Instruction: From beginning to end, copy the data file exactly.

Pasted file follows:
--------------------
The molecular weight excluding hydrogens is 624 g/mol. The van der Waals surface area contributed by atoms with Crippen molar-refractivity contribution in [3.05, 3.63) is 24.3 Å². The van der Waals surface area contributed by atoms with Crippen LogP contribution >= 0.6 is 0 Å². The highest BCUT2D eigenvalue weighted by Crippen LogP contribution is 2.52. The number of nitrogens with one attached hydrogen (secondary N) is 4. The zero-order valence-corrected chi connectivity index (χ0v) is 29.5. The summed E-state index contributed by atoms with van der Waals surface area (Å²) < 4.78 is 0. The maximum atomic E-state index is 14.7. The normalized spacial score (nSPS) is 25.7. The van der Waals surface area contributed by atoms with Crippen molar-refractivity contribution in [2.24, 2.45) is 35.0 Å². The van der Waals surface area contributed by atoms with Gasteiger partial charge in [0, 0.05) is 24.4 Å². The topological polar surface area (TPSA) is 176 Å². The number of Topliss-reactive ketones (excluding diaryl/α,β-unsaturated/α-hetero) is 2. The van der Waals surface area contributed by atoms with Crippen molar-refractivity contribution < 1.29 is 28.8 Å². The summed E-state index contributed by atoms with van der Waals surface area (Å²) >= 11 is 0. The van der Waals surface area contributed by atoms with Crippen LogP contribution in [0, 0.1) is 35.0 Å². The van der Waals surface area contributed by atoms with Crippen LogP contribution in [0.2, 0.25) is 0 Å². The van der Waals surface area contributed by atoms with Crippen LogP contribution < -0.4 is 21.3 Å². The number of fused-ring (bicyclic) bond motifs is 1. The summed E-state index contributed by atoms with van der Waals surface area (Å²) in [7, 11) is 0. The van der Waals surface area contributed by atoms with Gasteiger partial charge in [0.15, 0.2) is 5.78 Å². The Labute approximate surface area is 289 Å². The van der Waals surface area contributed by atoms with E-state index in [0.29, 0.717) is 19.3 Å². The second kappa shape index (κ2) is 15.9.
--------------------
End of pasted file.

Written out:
The molecular weight excluding hydrogens is 624 g/mol. The van der Waals surface area contributed by atoms with Crippen molar-refractivity contribution in [3.05, 3.63) is 24.3 Å². The van der Waals surface area contributed by atoms with Crippen LogP contribution >= 0.6 is 0 Å². The highest BCUT2D eigenvalue weighted by Crippen LogP contribution is 2.52. The number of nitrogens with one attached hydrogen (secondary N) is 4. The zero-order valence-corrected chi connectivity index (χ0v) is 29.5. The summed E-state index contributed by atoms with van der Waals surface area (Å²) < 4.78 is 0. The maximum atomic E-state index is 14.7. The normalized spacial score (nSPS) is 25.7. The van der Waals surface area contributed by atoms with Crippen molar-refractivity contribution in [2.24, 2.45) is 35.0 Å². The van der Waals surface area contributed by atoms with Gasteiger partial charge in [0, 0.05) is 24.4 Å². The topological polar surface area (TPSA) is 176 Å². The number of Topliss-reactive ketones (excluding diaryl/α,β-unsaturated/α-hetero) is 2. The van der Waals surface area contributed by atoms with Crippen molar-refractivity contribution < 1.29 is 28.8 Å². The summed E-state index contributed by atoms with van der Waals surface area (Å²) >= 11 is 0. The van der Waals surface area contributed by atoms with Crippen LogP contribution in [0, 0.1) is 35.0 Å². The van der Waals surface area contributed by atoms with Crippen LogP contribution in [0.2, 0.25) is 0 Å². The van der Waals surface area contributed by atoms with Crippen LogP contribution < -0.4 is 21.3 Å². The number of fused-ring (bicyclic) bond motifs is 1. The summed E-state index contributed by atoms with van der Waals surface area (Å²) in [7, 11) is 0. The van der Waals surface area contributed by atoms with Gasteiger partial charge in [0.15, 0.2) is 5.78 Å². The Labute approximate surface area is 289 Å². The van der Waals surface area contributed by atoms with E-state index in [0.29, 0.717) is 19.3 Å². The second kappa shape index (κ2) is 15.9.